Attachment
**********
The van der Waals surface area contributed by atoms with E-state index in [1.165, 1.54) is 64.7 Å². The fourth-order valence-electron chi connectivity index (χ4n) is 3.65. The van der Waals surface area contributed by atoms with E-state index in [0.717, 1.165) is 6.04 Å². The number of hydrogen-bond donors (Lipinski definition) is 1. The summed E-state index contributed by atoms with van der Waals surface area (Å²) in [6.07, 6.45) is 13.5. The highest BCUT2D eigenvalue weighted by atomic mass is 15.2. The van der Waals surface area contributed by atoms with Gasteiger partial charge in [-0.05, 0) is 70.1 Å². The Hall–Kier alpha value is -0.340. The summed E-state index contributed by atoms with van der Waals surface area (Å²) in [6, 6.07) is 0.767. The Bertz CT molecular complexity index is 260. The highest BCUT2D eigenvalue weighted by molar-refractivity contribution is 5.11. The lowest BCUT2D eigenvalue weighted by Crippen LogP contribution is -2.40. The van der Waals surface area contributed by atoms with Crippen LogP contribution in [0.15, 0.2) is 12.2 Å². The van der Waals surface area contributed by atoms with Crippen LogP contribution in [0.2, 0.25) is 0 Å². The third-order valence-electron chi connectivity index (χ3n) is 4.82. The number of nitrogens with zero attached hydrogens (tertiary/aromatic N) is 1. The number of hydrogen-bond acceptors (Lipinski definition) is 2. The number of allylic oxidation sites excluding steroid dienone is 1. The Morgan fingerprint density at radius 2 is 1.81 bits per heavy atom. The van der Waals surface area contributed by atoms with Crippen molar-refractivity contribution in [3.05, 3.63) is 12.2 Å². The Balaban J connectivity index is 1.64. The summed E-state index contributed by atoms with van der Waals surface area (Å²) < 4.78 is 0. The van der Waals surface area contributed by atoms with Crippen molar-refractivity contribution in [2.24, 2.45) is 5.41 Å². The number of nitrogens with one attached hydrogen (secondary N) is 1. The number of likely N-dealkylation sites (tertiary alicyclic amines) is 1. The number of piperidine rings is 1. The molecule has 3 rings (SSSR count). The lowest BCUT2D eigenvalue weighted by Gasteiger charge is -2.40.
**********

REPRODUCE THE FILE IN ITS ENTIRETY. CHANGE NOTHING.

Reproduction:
The van der Waals surface area contributed by atoms with E-state index in [1.165, 1.54) is 64.7 Å². The fourth-order valence-electron chi connectivity index (χ4n) is 3.65. The van der Waals surface area contributed by atoms with E-state index in [0.717, 1.165) is 6.04 Å². The number of hydrogen-bond donors (Lipinski definition) is 1. The summed E-state index contributed by atoms with van der Waals surface area (Å²) in [6.07, 6.45) is 13.5. The highest BCUT2D eigenvalue weighted by atomic mass is 15.2. The van der Waals surface area contributed by atoms with Gasteiger partial charge in [-0.05, 0) is 70.1 Å². The Hall–Kier alpha value is -0.340. The summed E-state index contributed by atoms with van der Waals surface area (Å²) in [6, 6.07) is 0.767. The Bertz CT molecular complexity index is 260. The highest BCUT2D eigenvalue weighted by molar-refractivity contribution is 5.11. The lowest BCUT2D eigenvalue weighted by Crippen LogP contribution is -2.40. The van der Waals surface area contributed by atoms with Crippen LogP contribution in [0.15, 0.2) is 12.2 Å². The van der Waals surface area contributed by atoms with Crippen LogP contribution in [0.2, 0.25) is 0 Å². The third-order valence-electron chi connectivity index (χ3n) is 4.82. The number of nitrogens with zero attached hydrogens (tertiary/aromatic N) is 1. The number of hydrogen-bond acceptors (Lipinski definition) is 2. The number of allylic oxidation sites excluding steroid dienone is 1. The Morgan fingerprint density at radius 2 is 1.81 bits per heavy atom. The van der Waals surface area contributed by atoms with Crippen molar-refractivity contribution in [3.05, 3.63) is 12.2 Å². The Balaban J connectivity index is 1.64. The summed E-state index contributed by atoms with van der Waals surface area (Å²) < 4.78 is 0. The van der Waals surface area contributed by atoms with Crippen molar-refractivity contribution in [2.24, 2.45) is 5.41 Å². The number of nitrogens with one attached hydrogen (secondary N) is 1. The number of likely N-dealkylation sites (tertiary alicyclic amines) is 1. The number of piperidine rings is 1. The molecule has 3 rings (SSSR count). The lowest BCUT2D eigenvalue weighted by Gasteiger charge is -2.40.